This week’s disinformation section is about COVID-19 vaccine mandate disinformation campaigns, and a deep QAnon-styled rabbit hole that may merit returning to in the future.

On 1 September (false) information went viral that 27 U.S. Air Force pilots resigned over a COVID-19 vaccine mandate in the United States Armed Forces. The story was quickly debunked by PolitiFact, who noted that the offending website was Real Raw News, a ‘parody’ website. Except, it is not quite a parody website, aside from their disclaimer stating it is parody (although it seems the website’s author provides that as a wink and a nod that he has the ‘truth’, while also being able to say, ‘it’s just a joke!’ when he causes harm). Most of the content reads like QAnon fan-fiction, ranging from grotesque descriptions of Hillary Clinton and Bill Gate’s fictional military tribunal to Delta Force raiding a ‘Ukrainian Biden compound’ under the command of ‘President’ (as this site reports as if Trump is still President) Trump.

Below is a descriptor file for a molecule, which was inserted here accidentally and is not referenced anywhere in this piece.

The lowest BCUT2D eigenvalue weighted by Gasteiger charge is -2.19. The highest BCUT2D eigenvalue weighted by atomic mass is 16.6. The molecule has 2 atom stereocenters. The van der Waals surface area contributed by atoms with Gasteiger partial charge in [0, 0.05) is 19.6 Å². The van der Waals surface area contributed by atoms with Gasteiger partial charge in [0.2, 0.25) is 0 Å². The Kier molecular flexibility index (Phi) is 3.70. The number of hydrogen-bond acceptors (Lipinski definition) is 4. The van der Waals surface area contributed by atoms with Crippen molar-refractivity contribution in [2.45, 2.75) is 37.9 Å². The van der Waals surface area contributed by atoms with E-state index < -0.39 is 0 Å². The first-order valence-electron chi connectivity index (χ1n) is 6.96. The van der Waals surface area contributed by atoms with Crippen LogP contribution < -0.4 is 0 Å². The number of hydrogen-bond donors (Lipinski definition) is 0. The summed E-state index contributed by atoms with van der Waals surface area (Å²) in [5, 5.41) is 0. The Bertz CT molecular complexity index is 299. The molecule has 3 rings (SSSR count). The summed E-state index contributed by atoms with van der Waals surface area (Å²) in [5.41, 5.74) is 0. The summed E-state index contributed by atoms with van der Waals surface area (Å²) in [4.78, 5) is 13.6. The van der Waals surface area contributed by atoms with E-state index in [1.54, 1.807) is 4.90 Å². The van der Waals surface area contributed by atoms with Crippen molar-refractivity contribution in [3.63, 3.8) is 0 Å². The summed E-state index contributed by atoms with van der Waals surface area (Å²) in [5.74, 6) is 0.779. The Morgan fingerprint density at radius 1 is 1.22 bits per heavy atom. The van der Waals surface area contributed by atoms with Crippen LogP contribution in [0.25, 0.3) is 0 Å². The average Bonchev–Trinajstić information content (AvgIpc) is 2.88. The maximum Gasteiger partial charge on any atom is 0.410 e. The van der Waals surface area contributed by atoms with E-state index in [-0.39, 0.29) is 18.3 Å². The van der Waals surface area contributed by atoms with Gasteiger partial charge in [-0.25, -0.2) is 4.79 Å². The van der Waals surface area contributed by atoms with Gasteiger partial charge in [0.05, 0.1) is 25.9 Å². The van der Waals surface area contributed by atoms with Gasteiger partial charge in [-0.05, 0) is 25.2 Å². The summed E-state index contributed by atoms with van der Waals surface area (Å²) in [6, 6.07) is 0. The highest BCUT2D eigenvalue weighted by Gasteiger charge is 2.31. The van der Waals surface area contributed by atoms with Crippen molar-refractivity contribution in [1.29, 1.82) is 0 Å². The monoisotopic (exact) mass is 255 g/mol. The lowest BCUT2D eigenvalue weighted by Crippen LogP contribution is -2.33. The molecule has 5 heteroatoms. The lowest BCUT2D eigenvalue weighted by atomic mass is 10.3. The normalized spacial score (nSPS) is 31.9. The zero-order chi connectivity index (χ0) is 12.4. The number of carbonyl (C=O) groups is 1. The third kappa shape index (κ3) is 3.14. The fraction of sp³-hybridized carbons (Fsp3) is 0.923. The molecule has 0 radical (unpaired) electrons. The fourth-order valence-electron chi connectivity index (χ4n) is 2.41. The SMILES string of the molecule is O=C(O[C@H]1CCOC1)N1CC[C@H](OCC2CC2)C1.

For most people this is deranged fake news. Yet, read the comments on the site and on the Facebook page, and it is clearly not taken as fake news by many more. Taiwan’s government fact-checking firm even did a substantial write-up debunking the site’s wide-spread story that Hillary Clinton was executed. (Real Raw News has made its way into obscure Chinese reading circles. The site has also been amplified in Japanese).